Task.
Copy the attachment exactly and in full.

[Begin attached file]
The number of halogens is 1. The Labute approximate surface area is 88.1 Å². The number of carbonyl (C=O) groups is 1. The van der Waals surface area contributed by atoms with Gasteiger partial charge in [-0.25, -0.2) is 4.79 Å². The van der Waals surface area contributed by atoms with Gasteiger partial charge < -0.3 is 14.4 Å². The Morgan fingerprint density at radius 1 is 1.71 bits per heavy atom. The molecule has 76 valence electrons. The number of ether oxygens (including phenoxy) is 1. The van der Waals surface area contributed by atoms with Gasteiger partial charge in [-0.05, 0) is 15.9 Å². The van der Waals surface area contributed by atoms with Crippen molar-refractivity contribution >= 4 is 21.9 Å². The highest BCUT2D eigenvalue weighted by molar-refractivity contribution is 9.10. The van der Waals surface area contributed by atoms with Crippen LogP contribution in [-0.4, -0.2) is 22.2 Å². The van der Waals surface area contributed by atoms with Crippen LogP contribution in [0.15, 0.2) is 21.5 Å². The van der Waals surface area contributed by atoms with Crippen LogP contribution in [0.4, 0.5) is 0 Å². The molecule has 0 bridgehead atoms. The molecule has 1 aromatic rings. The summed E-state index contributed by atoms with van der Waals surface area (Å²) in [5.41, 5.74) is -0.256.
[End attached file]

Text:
The number of halogens is 1. The Labute approximate surface area is 88.1 Å². The number of carbonyl (C=O) groups is 1. The van der Waals surface area contributed by atoms with Gasteiger partial charge in [-0.25, -0.2) is 4.79 Å². The van der Waals surface area contributed by atoms with Gasteiger partial charge < -0.3 is 14.4 Å². The Morgan fingerprint density at radius 1 is 1.71 bits per heavy atom. The molecule has 76 valence electrons. The number of ether oxygens (including phenoxy) is 1. The van der Waals surface area contributed by atoms with Gasteiger partial charge in [-0.05, 0) is 15.9 Å². The van der Waals surface area contributed by atoms with Crippen molar-refractivity contribution >= 4 is 21.9 Å². The highest BCUT2D eigenvalue weighted by molar-refractivity contribution is 9.10. The van der Waals surface area contributed by atoms with Crippen LogP contribution in [-0.4, -0.2) is 22.2 Å². The van der Waals surface area contributed by atoms with Crippen LogP contribution in [0.15, 0.2) is 21.5 Å². The van der Waals surface area contributed by atoms with Crippen LogP contribution in [0.4, 0.5) is 0 Å². The molecule has 0 bridgehead atoms. The molecule has 1 aromatic rings. The summed E-state index contributed by atoms with van der Waals surface area (Å²) in [5.41, 5.74) is -0.256.